Countless songs have been written about love. Poems have been inspired by this emotion we hold so dear. Yet, with all the words and melodies, we have never been able to adequately define love. We usually content ourselves with describing its actions and its effects. Love is a very important subject in the Bible. What it says can teach us how to make love a real part of ourselves.
Love is Greatest
The Apostle Paul tells us that, "Love is the fulfilling of the law." (Romans 13:10) If there is anything a Christian must learn in life, it is how to love. In summarizing this lesson on love, Paul concludes by saying, "And now abideth faith, hope, and love, these three; but the greatest of these is love." Love is an important part of our characters and should be a high priority for every Christian. However, it is sometimes difficult for us to know where to begin.
What our religion has done for us can be measured by the degree of love in our hearts. How much love do we have for God, or for our fellow Christians, for the world, and yes, for our enemies as well? We should begin by examining our hearts. Here are some questions that we can ask ourselves when doing so:
With the true child of God, these qualities cannot merely be outward adornments. They must become fruits of our spirit. They must be character growths that come from fellowship with God.
An Apostle's Description of Love
In 1 Corinthians 13, we have a very moving and practical description of what true Christian love is really like:
"…This love of which I speak is slow to lose patience—it looks for a way of being constructive. It is not possessive: It is neither anxious to impress nor does it cherish inflated ideas of its own importance. Love has good manners and does not pursue selfish advantage. It is not touchy. It does not keep account of evil or gloat over the wickedness of other people. On the contrary, it shares the joy of those who live by the truth. Love knows no limits to its endurance, no end to its trust, no fading of its hope; it can outlast anything. Love never fails." (1 Corinthans 13:4-8, Phillips translation)
As we read this description, one thing clearly stands out. A person who has these qualities is a living example of the phrase, "others first, self last." True Christian love takes qualities such as patience, humility and generosity, and blends them all together. It takes these beyond theoretical ideas and makes them common practice. It is love that prompts us to want to be all these things to someone else. It can rejoice in the success and happiness of others.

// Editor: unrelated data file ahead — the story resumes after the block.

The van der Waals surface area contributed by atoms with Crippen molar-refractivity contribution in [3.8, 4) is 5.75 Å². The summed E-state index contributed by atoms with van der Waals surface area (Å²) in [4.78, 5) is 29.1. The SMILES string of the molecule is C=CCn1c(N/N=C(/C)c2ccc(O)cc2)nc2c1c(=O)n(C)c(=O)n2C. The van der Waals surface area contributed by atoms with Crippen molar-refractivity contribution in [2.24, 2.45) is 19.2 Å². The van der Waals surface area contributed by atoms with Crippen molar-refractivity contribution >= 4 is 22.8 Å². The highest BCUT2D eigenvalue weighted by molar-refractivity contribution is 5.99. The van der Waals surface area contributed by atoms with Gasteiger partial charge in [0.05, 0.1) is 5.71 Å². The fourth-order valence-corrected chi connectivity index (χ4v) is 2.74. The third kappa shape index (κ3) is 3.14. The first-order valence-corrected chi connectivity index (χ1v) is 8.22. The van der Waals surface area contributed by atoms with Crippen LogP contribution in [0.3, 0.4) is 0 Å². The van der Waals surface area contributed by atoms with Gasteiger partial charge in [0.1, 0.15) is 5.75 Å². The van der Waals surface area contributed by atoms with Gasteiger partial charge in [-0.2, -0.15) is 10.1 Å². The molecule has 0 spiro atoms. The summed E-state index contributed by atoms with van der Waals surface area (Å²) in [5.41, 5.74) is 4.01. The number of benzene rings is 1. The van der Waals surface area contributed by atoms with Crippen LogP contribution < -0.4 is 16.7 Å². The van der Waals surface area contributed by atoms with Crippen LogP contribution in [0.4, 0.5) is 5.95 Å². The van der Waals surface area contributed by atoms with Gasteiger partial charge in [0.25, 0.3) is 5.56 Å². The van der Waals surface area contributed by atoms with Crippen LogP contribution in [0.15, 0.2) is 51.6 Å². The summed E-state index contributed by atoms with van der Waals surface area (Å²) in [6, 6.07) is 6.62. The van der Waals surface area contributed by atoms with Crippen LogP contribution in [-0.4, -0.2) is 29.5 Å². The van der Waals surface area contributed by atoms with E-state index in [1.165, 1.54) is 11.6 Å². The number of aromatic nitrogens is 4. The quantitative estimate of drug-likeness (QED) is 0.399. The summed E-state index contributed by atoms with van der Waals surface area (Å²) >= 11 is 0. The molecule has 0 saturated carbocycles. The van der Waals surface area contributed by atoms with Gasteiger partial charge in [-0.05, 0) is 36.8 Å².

In the Scriptures we see tremendous examples of love in action. Of course, the most prominent example is God's love. Without Him we would have no hope for better things. "For God so loved the world that He gave His only begotten son…" (John 3:16) In seeing our need for a Redeemer, God's love prompted sacrifice, deep personal sacrifice. Jesus was the most beloved being in all the universe to God. Nevertheless, God allowed His son to come to us and be persecuted, tormented and killed. Through this sacrifice, God's justice would be satisfied. With the satisfaction of justice, love could then fulfill its mission. The resurrection will open avenues for the blessing of every person who has ever lived. We will then begin to see the depth of His love.
What wonderful things lie ahead in God's kingdom. God says, "I will put my laws in their inward parts, and write it in their hearts; and will be their God, and they shall be my people." (Jeremiah 31:33) He has further promised that, "the eyes of the blind shall be opened, and the ears of the deaf shall be unstopped. Then shall the lame man leap as the hart, and the tongue of the dumb shall sing." (Isaiah 35:5,6) These are the promises of one who loves us even in our sinful condition. Oh, how we should want to copy that love. How pure and holy are His qualities.
Jesus tells us how we can be like Him. He says, "Love your enemies, bless them that curse you, do good to them that hate you, and pray for them which despitefully use you, and persecute you." (Matthew 5:44) Loving our enemies is the highest and purest form of love that there is. It is the type of love that God has, for we were all His enemies at one time or another. Love, like any good things, requires hard work, patience and practice. The growth of love also requires help from God. It is by strengthening this relationship between God and ourselves that we can become more like Him.
We urge each of you who read this, as we urge ourselves, to apply the principles of 1 Corinthians 13. Also, when your love is challenged by bitterness or hatred, ask yourselves the question, "How would Jesus react in my place?" By doing this, you will begin to see new horizons of spiritual growth that you may never have known before.